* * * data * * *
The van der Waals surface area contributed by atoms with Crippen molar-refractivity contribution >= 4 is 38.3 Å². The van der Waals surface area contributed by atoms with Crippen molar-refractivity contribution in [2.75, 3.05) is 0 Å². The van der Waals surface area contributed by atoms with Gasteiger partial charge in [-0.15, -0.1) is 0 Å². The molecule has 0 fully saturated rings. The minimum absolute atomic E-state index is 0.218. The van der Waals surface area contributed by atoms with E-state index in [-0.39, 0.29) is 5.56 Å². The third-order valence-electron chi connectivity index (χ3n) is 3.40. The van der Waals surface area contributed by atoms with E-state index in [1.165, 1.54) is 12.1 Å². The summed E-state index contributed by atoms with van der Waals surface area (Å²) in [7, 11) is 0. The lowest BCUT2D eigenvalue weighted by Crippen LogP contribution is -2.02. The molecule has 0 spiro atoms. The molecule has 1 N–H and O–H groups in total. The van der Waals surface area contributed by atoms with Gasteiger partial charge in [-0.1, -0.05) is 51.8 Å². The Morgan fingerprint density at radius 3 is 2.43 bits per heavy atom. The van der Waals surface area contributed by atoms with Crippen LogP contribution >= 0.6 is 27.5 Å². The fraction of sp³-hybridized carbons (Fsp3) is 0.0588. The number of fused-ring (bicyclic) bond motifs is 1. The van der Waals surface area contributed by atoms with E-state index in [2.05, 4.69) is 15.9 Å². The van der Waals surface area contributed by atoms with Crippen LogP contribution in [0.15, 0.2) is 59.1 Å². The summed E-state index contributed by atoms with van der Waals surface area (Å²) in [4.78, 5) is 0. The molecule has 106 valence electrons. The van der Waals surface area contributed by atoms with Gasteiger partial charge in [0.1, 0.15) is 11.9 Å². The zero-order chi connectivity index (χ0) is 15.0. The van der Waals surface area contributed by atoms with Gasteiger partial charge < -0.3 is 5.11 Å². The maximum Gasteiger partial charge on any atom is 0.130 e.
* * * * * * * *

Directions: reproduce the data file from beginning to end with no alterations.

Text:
The van der Waals surface area contributed by atoms with Crippen molar-refractivity contribution >= 4 is 38.3 Å². The van der Waals surface area contributed by atoms with Crippen molar-refractivity contribution in [2.75, 3.05) is 0 Å². The van der Waals surface area contributed by atoms with Gasteiger partial charge in [-0.15, -0.1) is 0 Å². The molecule has 0 fully saturated rings. The minimum absolute atomic E-state index is 0.218. The van der Waals surface area contributed by atoms with E-state index in [-0.39, 0.29) is 5.56 Å². The third-order valence-electron chi connectivity index (χ3n) is 3.40. The van der Waals surface area contributed by atoms with E-state index in [1.165, 1.54) is 12.1 Å². The summed E-state index contributed by atoms with van der Waals surface area (Å²) in [7, 11) is 0. The lowest BCUT2D eigenvalue weighted by Crippen LogP contribution is -2.02. The molecule has 0 spiro atoms. The molecule has 1 N–H and O–H groups in total. The van der Waals surface area contributed by atoms with Gasteiger partial charge in [-0.1, -0.05) is 51.8 Å². The Morgan fingerprint density at radius 3 is 2.43 bits per heavy atom. The van der Waals surface area contributed by atoms with Crippen LogP contribution >= 0.6 is 27.5 Å². The fraction of sp³-hybridized carbons (Fsp3) is 0.0588. The number of fused-ring (bicyclic) bond motifs is 1. The van der Waals surface area contributed by atoms with E-state index in [2.05, 4.69) is 15.9 Å². The van der Waals surface area contributed by atoms with Crippen LogP contribution in [0.15, 0.2) is 59.1 Å². The summed E-state index contributed by atoms with van der Waals surface area (Å²) in [4.78, 5) is 0. The molecule has 106 valence electrons. The van der Waals surface area contributed by atoms with Gasteiger partial charge in [0.1, 0.15) is 11.9 Å². The zero-order chi connectivity index (χ0) is 15.0. The van der Waals surface area contributed by atoms with Gasteiger partial charge < -0.3 is 5.11 Å². The maximum Gasteiger partial charge on any atom is 0.130 e.